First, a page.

Fixed-dose intratympanic gentamicin controlled symptomatic unilateral Ménière's disease in both the short and long term.
This study aimed to investigate the prevalence of otomycosis and aetiological agents in Khouzestan province, south-west Iran.
This cross-sectional study examined and cultured 881 swabs from suspected external otitis cases, collected from throughout Khouzestan province. Fungal agents were identified by slide culture and complementary tests when necessary.
The mean patient age was 37 years. The 20–39 year age group had the highest prevalence of otomycosis: 293 cases, comprising 162 (55.3 per cent) women and 131 (44.7 per cent) men. The seasonal distribution of cases was: summer, 44.7 per cent; autumn, 28.7 per cent; winter, 14.7 per cent; and spring, 11.9 per cent. The fungal agents isolated were Aspergillus niger (67.2 per cent), Aspergillus flavus (13 per cent), Candida albicans (11.6 per cent), Aspergillus fumigatus (6.2 per cent) and penicillium species (2 per cent).
Fungal otomycosis is still one of the most important external ear diseases. In this study in south-west Iran, Aspergillus niger was the predominant aetiological agent. However, clinicians should be cautious of candidal otomycosis, which has a lower rate of incidence but is more prevalent among 20–39 year olds.
There is a considerable scarcity of reliable population-based data on the prevalence of preventable ear disorders in developing countries. This study was conducted to determine the prevalence of preventable ear disorders in primary school children (aged 5 to 12 years) in northern India.
A pro forma questionnaire was used to screen 15 718 primary school children in New Delhi for ear disorders. Ear examinations were conducted using otoscopy and impedance audiometry.
Impacted cerumen was prevalent in 7.93 per cent of schoolchildren, 4.79 per cent suffered from chronic otitis media and 3.06 per cent suffered from otitis media with effusion. Acute otitis media was detected in 0.65 per cent and foreign bodies were found in 0.34 per cent of the children.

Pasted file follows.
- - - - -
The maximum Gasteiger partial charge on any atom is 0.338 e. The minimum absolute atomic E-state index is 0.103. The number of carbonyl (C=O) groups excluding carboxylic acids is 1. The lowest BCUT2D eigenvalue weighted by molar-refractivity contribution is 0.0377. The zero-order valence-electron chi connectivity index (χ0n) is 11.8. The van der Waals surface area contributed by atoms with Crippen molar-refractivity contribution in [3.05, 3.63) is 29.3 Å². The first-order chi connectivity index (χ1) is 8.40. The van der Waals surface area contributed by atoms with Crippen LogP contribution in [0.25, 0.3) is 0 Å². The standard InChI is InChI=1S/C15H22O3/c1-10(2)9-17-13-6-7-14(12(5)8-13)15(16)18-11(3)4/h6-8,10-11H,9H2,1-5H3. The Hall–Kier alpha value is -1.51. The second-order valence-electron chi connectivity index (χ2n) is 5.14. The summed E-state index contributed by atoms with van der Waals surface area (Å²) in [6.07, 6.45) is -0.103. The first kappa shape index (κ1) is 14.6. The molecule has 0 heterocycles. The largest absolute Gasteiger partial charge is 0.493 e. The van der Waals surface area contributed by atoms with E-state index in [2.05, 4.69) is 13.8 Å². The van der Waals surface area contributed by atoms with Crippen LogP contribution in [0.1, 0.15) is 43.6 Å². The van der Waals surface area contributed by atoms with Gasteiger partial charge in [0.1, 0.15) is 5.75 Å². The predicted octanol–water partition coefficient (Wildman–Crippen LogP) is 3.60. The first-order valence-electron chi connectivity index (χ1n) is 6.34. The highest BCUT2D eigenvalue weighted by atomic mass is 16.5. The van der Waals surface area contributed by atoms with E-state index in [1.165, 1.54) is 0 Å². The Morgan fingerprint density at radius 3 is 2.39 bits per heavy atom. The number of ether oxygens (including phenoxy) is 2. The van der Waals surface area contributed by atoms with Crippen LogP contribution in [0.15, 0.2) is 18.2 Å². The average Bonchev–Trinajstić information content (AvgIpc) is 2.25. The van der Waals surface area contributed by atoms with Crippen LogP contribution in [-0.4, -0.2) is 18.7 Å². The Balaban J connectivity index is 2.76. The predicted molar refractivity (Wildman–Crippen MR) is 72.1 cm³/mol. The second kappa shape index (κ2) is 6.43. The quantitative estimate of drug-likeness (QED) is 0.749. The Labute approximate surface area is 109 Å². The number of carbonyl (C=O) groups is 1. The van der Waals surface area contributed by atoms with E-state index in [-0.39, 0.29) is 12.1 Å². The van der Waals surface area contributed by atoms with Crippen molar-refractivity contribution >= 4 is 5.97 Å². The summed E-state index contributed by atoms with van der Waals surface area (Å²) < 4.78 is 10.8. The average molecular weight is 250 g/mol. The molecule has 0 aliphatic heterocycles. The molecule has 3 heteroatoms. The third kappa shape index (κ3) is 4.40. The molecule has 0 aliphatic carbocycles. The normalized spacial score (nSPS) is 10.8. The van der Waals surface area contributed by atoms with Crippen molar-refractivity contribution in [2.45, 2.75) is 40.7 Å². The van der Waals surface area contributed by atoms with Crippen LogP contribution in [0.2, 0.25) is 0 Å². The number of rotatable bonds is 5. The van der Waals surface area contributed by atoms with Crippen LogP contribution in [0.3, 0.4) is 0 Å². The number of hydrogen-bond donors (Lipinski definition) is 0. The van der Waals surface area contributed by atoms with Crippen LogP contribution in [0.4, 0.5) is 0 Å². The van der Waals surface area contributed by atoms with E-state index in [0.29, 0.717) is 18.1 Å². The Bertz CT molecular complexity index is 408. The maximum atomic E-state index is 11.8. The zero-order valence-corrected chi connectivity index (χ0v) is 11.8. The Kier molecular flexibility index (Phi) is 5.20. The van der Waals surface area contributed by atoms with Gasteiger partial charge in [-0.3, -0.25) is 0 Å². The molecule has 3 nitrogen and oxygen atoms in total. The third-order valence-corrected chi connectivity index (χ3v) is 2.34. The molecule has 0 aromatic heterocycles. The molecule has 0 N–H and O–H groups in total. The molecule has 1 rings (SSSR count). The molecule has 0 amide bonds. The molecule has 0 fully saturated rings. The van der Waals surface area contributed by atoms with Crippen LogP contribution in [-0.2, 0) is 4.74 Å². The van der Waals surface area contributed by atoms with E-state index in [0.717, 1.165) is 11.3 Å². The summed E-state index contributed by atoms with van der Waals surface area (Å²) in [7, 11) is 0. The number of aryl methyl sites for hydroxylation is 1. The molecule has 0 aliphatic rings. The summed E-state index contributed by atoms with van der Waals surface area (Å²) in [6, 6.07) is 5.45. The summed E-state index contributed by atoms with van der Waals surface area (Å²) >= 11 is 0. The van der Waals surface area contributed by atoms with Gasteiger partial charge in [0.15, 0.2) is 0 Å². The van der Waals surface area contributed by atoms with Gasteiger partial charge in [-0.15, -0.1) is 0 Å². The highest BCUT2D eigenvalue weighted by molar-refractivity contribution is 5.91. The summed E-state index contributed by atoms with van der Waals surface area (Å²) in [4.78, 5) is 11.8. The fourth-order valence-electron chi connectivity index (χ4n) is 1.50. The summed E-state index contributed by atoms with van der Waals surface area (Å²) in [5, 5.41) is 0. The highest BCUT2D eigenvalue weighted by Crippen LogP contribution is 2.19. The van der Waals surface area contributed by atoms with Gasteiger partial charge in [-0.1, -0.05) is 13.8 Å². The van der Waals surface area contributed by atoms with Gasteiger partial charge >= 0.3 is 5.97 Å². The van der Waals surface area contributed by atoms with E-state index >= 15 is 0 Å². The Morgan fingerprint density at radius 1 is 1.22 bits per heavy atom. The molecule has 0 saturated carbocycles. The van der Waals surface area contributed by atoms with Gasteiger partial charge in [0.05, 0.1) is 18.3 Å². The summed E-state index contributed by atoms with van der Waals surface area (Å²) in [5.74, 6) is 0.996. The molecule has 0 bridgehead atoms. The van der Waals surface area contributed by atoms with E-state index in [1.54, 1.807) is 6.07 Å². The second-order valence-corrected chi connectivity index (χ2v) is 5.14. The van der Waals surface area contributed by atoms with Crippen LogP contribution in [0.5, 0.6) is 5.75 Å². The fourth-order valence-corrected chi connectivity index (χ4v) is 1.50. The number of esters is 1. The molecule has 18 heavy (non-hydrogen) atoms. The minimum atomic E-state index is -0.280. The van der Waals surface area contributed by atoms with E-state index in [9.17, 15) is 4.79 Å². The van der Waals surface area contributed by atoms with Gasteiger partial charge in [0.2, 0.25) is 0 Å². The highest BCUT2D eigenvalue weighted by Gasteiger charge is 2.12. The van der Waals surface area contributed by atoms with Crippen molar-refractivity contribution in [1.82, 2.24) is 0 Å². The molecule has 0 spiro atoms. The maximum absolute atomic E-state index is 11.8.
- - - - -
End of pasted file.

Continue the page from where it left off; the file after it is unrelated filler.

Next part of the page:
Preventable ear diseases posed a significant health problem among children at primary school level. Regular screening of children during this stage would ensure that their school lives were not affected by hearing impairments or preventable ear disorders. Information gathered in this study will help in effective treatment prioritisation of ear disorders, planning and resource allocation.
Mutations in the genes for connexin 26 (GJB2) and connexin 30 (GJB6) play an important role in autosomal recessive, non-syndromic hearing loss. This study aimed to detect the 35delG and 167delT mutations of the GJB2 gene and the del(GJB6-D13S1830) mutation of the GJB6 gene in paediatric patients diagnosed with congenital, non-syndromic hearing loss and treated with cochlear implantation in Mediterranean Turkey.
Materials and method:
We included 94 children diagnosed with congenital, non-syndromic hearing loss and treated with cochlear implantation. Blood samples were collected, DNA extracted and an enzyme-linked immunosorbent assay performed to enable molecular diagnosis of mutations.
Of the 94 children analysed, the 35delG mutation was detected in 12 (12.7 per cent): 10 (83.3 per cent) were homozygous and 2 (16.7 per cent) heterozygous mutant. The 167delT and del(GJB6-D13S1830) mutations were not detected.
The GJB2-35delG mutation is a major cause of congenital, non-syndromic hearing loss in this study population.
To evaluate patients with systemic lupus erythematosus and normal hearing over 10 years, compared with healthy controls.
Thirty patients diagnosed with systemic lupus erythematosus were evaluated in a prospective, descriptive study. Eight patients fulfilled the inclusion criteria, i.e. normal otoscopy, normal hearing, normal imaging and disease duration of less than one year. Eleven healthy companions of ENT patients were recruited as controls.